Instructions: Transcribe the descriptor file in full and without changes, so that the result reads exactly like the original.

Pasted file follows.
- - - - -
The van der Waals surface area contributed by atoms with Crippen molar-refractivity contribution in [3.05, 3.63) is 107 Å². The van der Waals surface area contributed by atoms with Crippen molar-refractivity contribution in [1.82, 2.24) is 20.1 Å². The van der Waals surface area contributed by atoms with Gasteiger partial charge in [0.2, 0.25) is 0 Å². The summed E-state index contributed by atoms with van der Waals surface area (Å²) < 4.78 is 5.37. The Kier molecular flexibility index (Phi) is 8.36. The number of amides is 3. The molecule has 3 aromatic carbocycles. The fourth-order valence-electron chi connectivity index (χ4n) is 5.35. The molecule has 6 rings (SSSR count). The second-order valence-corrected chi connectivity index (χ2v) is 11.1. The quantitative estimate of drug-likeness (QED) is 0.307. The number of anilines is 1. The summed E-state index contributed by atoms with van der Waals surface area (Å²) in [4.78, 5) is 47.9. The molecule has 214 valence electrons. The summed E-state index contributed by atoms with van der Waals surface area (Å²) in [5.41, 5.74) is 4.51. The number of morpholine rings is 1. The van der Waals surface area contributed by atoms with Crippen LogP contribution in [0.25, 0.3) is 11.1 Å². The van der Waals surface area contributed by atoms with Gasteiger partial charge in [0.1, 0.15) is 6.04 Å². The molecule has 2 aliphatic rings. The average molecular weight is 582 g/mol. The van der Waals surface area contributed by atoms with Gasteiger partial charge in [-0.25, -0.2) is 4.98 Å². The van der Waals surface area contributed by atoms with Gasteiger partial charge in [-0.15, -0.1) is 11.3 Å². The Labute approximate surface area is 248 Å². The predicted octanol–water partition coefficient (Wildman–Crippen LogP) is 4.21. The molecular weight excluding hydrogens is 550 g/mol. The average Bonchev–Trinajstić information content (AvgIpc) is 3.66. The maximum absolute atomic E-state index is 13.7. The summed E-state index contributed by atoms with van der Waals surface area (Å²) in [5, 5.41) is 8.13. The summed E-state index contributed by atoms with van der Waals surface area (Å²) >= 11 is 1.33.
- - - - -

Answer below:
The van der Waals surface area contributed by atoms with Crippen molar-refractivity contribution in [3.05, 3.63) is 107 Å². The van der Waals surface area contributed by atoms with Crippen molar-refractivity contribution in [1.82, 2.24) is 20.1 Å². The van der Waals surface area contributed by atoms with Gasteiger partial charge in [0.2, 0.25) is 0 Å². The summed E-state index contributed by atoms with van der Waals surface area (Å²) < 4.78 is 5.37. The Kier molecular flexibility index (Phi) is 8.36. The number of amides is 3. The molecule has 3 aromatic carbocycles. The fourth-order valence-electron chi connectivity index (χ4n) is 5.35. The molecule has 6 rings (SSSR count). The second-order valence-corrected chi connectivity index (χ2v) is 11.1. The quantitative estimate of drug-likeness (QED) is 0.307. The number of anilines is 1. The summed E-state index contributed by atoms with van der Waals surface area (Å²) in [4.78, 5) is 47.9. The molecule has 214 valence electrons. The summed E-state index contributed by atoms with van der Waals surface area (Å²) in [5.41, 5.74) is 4.51. The number of morpholine rings is 1. The van der Waals surface area contributed by atoms with Crippen LogP contribution in [0.25, 0.3) is 11.1 Å². The van der Waals surface area contributed by atoms with Gasteiger partial charge in [0.1, 0.15) is 6.04 Å². The molecule has 2 aliphatic rings. The average molecular weight is 582 g/mol. The van der Waals surface area contributed by atoms with Gasteiger partial charge in [-0.25, -0.2) is 4.98 Å². The van der Waals surface area contributed by atoms with Gasteiger partial charge in [-0.15, -0.1) is 11.3 Å². The Labute approximate surface area is 248 Å². The predicted octanol–water partition coefficient (Wildman–Crippen LogP) is 4.21. The molecular weight excluding hydrogens is 550 g/mol. The average Bonchev–Trinajstić information content (AvgIpc) is 3.66. The maximum absolute atomic E-state index is 13.7. The summed E-state index contributed by atoms with van der Waals surface area (Å²) in [5, 5.41) is 8.13. The summed E-state index contributed by atoms with van der Waals surface area (Å²) >= 11 is 1.33.